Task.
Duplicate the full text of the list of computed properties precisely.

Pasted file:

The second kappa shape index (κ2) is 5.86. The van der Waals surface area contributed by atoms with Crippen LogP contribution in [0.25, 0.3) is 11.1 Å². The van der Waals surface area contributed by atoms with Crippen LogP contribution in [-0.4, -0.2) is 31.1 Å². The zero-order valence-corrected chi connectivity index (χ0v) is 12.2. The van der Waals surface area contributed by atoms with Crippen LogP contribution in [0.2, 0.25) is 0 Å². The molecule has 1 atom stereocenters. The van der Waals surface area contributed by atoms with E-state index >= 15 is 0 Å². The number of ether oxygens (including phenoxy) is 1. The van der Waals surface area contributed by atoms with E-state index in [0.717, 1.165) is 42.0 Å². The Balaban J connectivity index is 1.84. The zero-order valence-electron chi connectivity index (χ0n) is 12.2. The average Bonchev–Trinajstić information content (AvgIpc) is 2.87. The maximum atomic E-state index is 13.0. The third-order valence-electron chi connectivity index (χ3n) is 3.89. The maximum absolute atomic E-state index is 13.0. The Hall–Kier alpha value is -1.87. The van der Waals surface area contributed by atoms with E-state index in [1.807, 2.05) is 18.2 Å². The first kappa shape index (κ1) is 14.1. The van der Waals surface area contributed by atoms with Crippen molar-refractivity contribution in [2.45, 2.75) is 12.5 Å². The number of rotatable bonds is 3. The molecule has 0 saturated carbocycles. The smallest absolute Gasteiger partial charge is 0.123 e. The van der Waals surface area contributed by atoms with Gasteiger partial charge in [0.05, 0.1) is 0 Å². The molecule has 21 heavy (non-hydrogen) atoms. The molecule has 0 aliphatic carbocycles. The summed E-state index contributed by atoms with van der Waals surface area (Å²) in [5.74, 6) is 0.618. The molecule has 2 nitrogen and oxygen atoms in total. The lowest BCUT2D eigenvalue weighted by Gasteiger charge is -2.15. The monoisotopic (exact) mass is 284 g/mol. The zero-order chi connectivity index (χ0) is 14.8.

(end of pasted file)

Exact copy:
The second kappa shape index (κ2) is 5.86. The van der Waals surface area contributed by atoms with Crippen LogP contribution in [0.25, 0.3) is 11.1 Å². The van der Waals surface area contributed by atoms with Crippen LogP contribution in [-0.4, -0.2) is 31.1 Å². The zero-order valence-corrected chi connectivity index (χ0v) is 12.2. The van der Waals surface area contributed by atoms with Crippen LogP contribution in [0.2, 0.25) is 0 Å². The molecule has 1 atom stereocenters. The van der Waals surface area contributed by atoms with E-state index >= 15 is 0 Å². The number of ether oxygens (including phenoxy) is 1. The van der Waals surface area contributed by atoms with E-state index in [0.717, 1.165) is 42.0 Å². The Balaban J connectivity index is 1.84. The zero-order valence-electron chi connectivity index (χ0n) is 12.2. The average Bonchev–Trinajstić information content (AvgIpc) is 2.87. The maximum atomic E-state index is 13.0. The third-order valence-electron chi connectivity index (χ3n) is 3.89. The maximum absolute atomic E-state index is 13.0. The Hall–Kier alpha value is -1.87. The van der Waals surface area contributed by atoms with E-state index in [1.807, 2.05) is 18.2 Å². The first kappa shape index (κ1) is 14.1. The van der Waals surface area contributed by atoms with Crippen molar-refractivity contribution in [2.45, 2.75) is 12.5 Å². The number of rotatable bonds is 3. The molecule has 0 saturated carbocycles. The smallest absolute Gasteiger partial charge is 0.123 e. The van der Waals surface area contributed by atoms with Gasteiger partial charge in [0.05, 0.1) is 0 Å². The molecule has 21 heavy (non-hydrogen) atoms. The molecule has 0 aliphatic carbocycles. The summed E-state index contributed by atoms with van der Waals surface area (Å²) in [5.74, 6) is 0.618. The molecule has 2 nitrogen and oxygen atoms in total. The lowest BCUT2D eigenvalue weighted by Gasteiger charge is -2.15. The monoisotopic (exact) mass is 284 g/mol. The zero-order chi connectivity index (χ0) is 14.8.